Sometimes when unexpected things combine, in this case a barber shop in Newport, a first year documentary photography student from Germany and the same fringe (excluding the bald guy) unusual things sometimes happen. The unusual thing in this case is a project called Clear Cut by Christoph Soeder who produced a small ‘accordion’ book of portraits of men going to the same barber shop, getting what looks like the same haircut.
At first the images cause little confusion due to the seemingly banal subject, then the deviations starts to appear. The unusual lively red background sitting above the zebra patterned protection gown, combine to create a vividly natural and surprising combination.
What was once seemingly familiar event becomes extraordinary in its ability to allow us an alternative vantage on a taken for granted pattern.
The slight tilt of head juxtaposed with the uncomfortable straight fringe can only belong to a young man exuding a form of confidence that has no place in reality while the anonymous background confirms the exaggerated unfamiliarity. Haircuts like all fashion give us the option to make a choice and, whether we like it or not, we choose to belong.
Regardless of what the media tells us, the most amazing thing about fashion isn’t the creativity or the new designers from the London colleges creating new collections, it’s the photography created while a particular fashion is happening. The photograph shows us a snapshot of history, to place a time or event due to the length of hair and/or sideburns, whether we think of family members or ourselves as fashionable the photograph showing the ridiculous fringe says more about our belonging to a particular group and time than we can ever feel comfortable admitting. I can guess all I want about the men in the photographs but nothing will tell me more about them than what time has to say.
A limited number of the book Clear Cut by Christoph Soeder is sold via the photographers website
Christoph Soeder was born 1989 in Avranches/France and grew up in Germany. In 2012 Christoph obtained the 2nd award ‘Close Up! – Young photojournalists at the 62nd Berlinale’ and exhibited his work together with other participants of the programme at C/O Berlin. In 2013 his book ‘Clear-Cut’ was shortlisted for the Unseen Dummy Award and exhibited at the Unseen Photo Fair in Amsterdam. Christoph studied photography for one year at the Berlin Ostkreuz School of Photography and is currently studying Documentary Photography at the University of South Wales, Newport.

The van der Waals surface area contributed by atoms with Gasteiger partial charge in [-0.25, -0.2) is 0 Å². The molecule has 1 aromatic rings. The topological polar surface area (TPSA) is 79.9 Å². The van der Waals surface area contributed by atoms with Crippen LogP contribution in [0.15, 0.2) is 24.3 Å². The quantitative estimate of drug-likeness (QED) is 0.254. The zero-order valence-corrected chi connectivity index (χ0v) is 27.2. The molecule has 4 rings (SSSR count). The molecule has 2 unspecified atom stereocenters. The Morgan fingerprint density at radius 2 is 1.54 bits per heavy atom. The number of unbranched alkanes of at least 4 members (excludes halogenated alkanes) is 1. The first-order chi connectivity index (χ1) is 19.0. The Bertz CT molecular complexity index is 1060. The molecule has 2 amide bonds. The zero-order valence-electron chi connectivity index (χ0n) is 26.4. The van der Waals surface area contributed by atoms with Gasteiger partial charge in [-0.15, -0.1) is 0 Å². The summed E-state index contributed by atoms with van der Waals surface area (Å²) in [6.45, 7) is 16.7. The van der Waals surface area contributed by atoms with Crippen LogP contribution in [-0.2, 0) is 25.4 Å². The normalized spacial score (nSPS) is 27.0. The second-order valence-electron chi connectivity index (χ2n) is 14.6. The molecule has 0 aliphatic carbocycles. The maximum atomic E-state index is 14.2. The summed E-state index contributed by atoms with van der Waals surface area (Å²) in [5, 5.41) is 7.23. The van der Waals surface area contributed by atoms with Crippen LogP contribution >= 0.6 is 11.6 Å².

Paul Salvatore is a Welsh based photographic and video artist whose work primarily focuses on the smaller communities seen within Wales. A graduate from Newport’s Documentary Photography course his latest video piece highlights a key figure in a local boxing club. Salvatore has developed a style of working that has been inspired by the works of Richard Billingham, Tony Ray Jones and David Barnes. In forming these long lasting connections with the people he photographs Salvatore attempts to portray them in the most honest and fair way he can.
What is your connection with Sammy Sims, how did you first meet him?
I first met Sammy when I was starting a Uni assignment called the ‘grid project’. For this project we were given an area around Cardiff or Newport and were asked to find a worth while photographic project within this area. I was scouting my area one day and peered through the window of a closed pub. Inside the pub I saw a poster advertising a local boxing show that was on in the area later that week. I called the number on the poster to see if it was ok for me to turn up with my camera and got through to Sammy who kindly allowed me. Thats how my friendship with Sammy started.